accumulation of BIG1. After incubation of cells for 60 min with
nocodazole, BIG1 in cytosol was significantly increased, and that
in the membrane fraction decreased, whereas it had disappeared
totally from nuclei (Fig. 4A). Addition of cAMP during the last
20 min of incubation with nocodazole had no effect on BIG1
distribution, which was thus higher in cytosol than it was in cells
exposed to cAMP in the absence of nocodazole and much lower
(i.e., not detectable) in nuclei (Fig. 4A). Confocal immunoflu-
orescence microscopy revealed BIG1 partially colocalized with
?-tubulin in cytoplasm especially in the perinuclear region (Fig.
4B). Colocalization was less in cells incubated with cAMP, where
BIG1 was accumulated in nuclei with the remaining cytoplasmic
BIG1 still partially associated with ?-tubulin, but in a different
pattern (Fig. 4B). In cells treated with nocodazole for 1 h, the
microtubule network was disrupted, no BIG1 was seen in nuclei,
and effects of cAMP on BIG1 localization were apparently
completely abolished (Fig. 4B).
Nuclear Accumulation of BIG1 by Means of Phosphorylation by PKA.
To assess the role in nuclear accumulation of a potential PKA
phosphorylation site in the BIG1 Sec-7 domain, Ser-883 was
replaced by alanine or aspartate to generate, respectively, hem-
agglutinin (HA)-tagged BIG1(S883A) or BIG1(S883D). Local-
ization of overexpressed HA-tagged wild-type (wt) BIG1 resem-
bled that of endogenous BIG1 (Figs. 1B and 4B), but it was
perhaps more concentrated in the perinuclear region (Fig. 5A).
Punctate collections of HA–BIG1(S883A) were more widely
scattered in the cells than wt, whereas HA–BIG1(S883D), which
incubated with BIG2 or nonspecific target (C1) or lamin (C2) siRNA or with
vehicle (M) for 72 h before samples (50 ?g) of total cell proteins were
separated by SDS?PAGE and reacted with antibodies against BIG2, BIG1, or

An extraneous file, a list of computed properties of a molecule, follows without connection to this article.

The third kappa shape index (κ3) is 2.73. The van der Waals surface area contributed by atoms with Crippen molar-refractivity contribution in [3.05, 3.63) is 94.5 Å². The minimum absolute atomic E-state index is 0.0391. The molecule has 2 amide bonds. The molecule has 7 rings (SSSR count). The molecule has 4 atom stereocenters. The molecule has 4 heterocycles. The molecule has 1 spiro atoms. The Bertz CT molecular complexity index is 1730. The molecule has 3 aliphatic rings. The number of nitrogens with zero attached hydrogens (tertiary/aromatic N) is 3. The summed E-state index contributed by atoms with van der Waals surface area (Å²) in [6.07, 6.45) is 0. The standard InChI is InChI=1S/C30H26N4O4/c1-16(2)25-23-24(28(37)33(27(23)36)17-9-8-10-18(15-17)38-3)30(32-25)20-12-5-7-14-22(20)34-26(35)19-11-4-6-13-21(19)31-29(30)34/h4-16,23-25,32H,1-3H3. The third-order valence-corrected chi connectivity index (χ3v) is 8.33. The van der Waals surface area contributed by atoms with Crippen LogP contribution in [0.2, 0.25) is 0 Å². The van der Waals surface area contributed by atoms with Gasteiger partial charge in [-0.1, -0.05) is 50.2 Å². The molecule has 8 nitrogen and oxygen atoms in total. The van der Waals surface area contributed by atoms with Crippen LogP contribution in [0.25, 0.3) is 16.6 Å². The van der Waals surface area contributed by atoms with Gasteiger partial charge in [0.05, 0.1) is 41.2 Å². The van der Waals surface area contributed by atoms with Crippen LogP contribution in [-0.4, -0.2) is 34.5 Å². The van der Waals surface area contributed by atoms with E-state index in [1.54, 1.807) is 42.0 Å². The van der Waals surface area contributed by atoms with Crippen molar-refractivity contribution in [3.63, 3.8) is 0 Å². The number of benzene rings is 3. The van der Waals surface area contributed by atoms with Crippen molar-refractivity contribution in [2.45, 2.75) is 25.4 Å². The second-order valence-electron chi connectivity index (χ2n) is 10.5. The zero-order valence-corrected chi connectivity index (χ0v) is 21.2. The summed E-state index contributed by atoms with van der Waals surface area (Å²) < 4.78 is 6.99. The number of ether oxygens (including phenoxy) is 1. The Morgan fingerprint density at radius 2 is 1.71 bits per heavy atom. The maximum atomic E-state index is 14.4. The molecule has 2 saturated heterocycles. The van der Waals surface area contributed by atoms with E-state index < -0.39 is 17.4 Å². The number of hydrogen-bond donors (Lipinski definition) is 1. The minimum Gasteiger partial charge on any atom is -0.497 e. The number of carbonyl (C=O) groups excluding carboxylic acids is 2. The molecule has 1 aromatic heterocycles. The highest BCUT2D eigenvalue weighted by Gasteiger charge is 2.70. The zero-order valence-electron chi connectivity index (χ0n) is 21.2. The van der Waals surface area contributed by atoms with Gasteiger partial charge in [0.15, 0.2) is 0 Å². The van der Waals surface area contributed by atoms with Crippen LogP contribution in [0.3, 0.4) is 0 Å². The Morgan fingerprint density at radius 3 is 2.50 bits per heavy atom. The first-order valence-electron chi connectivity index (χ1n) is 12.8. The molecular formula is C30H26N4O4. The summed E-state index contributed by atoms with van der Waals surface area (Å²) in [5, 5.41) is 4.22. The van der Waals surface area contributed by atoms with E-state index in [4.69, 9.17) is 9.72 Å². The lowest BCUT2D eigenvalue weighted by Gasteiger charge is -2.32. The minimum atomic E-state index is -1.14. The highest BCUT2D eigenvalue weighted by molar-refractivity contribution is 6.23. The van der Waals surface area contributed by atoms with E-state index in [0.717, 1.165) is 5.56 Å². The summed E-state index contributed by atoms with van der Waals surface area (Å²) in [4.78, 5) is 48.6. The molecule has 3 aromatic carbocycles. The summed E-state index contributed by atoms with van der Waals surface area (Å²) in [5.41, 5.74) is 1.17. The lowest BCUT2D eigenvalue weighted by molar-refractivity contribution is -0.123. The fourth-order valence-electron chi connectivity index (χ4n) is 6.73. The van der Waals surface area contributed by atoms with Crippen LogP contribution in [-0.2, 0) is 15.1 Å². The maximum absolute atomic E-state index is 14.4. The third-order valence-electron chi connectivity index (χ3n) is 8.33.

RI?. Below are means ? SD of BIG2 values quantified by densitometry from
three replicate experiments. (B) HepG2 cells transfected or not with BIG2
siRNA were incubated without or with 1 mM 8-Br-cAMP (20 min, 37°C) before
separation of proteins from cytosol (Cy, 50 ?g), membrane (Me, 30 ?g), and
nuclear (Nu, 20 ?g) fractions and reaction with antibodies against BIG1. (C)
Untreated or Mock (vehicle) or BIG2 siRNA-transfected HepG2 cells were
incubated without or with 8-Br-cAMP (*) as in B before reaction with BIG2 or
BIG1 antibodies for confocal immunofluorescence microscopy. (Scale bar: 8
?m.) Findings were similar in three experiments.
Effect of BIG2 siRNA on BIG1 distribution. (A) HepG2 cells were
1 mM 8-Br-cAMP during the last 20 min before separation of proteins from
three experiments, blots from one of which are above. (B) Cells treated as in
A were reacted with antibodies against ?-tubulin (red) and BIG1 (green) and
inspected by confocal laser-scanning microscopy. (Scale bar: 8 ?m.)
Effect of nocodazole on BIG1 localization. (A) Cells were incubated
Citterio et al.PNAS ?
February 21, 2006 ?
vol. 103 ?
no. 8 ?
may resemble wt BIG1 phosphorylated by PKA, was concen-
trated in nuclei (Fig. 5A). Treatment of cells with cAMP induced
nuclear accumulation of wt HA–BIG1 but did not alter the
distribution of HA–BIG1(S883A), which remained in the cy-
tosol, or the distribution of HA–BIG1(S883D), which had been
concentrated in nuclei in the absence of cAMP (Fig. 5A). No
1 h with nocodazole (data not shown), consistent with the
requirement for microtubule function in the nuclear accumula-
tion of BIG1. BIG1(NLS), in which the NLS was mutated, was
not seen in nuclei of cells exposed to cAMP, nor was the double
mutant BIG1(S883D?NLS), as expected if the NLS is required
for nuclear localization (Fig. 5A).
Distribution of HA–BIG1 wt and mutants was also assessed by
Western blotting with anti-HA antibody. wt BIG1 and all of the
mutants were present in the cytosol with no apparent change in
cells exposed to cAMP (Fig. 5B). After incubation of cells with
cAMP, the amount of wt HA–BIG1 in nuclei was clearly
increased and that in membranes was perhaps decreased, but
cAMP had no effects on amounts of any of the mutant proteins
recovered in membrane or nuclear fractions (Fig. 5B). Amounts
of BIG1(S883D) in nuclei were similar before and after cAMP
treatment (Fig. 5B).
Western blotting with BIG1 antibodies of proteins in lysates of
HepG2 cells transfected with empty vector or the HA–BIG
constructs revealed the overexpressed proteins at similar levels,
all greater than the amount of endogenous BIG1 in cells
BIG1 in cells overexpressing the several constructs were ?30%
of those in the control (empty vector) cells and ?15% of those
of the overexpressed proteins (Fig. 5C).
The intracellular trafficking of BIG1 and BIG2 remains incom-
pletely understood, and whether a multiprotein complex is
involved in the intracellular actions of these proteins is not clear,
although the proteins were initially purified together from
bovine brain cytosol in an ?670-kDa complex (11). Subse-
quently, yeast two-hybrid screens and coimmunoprecipitation
revealed the association of BIG1 and BIG2 with other proteins,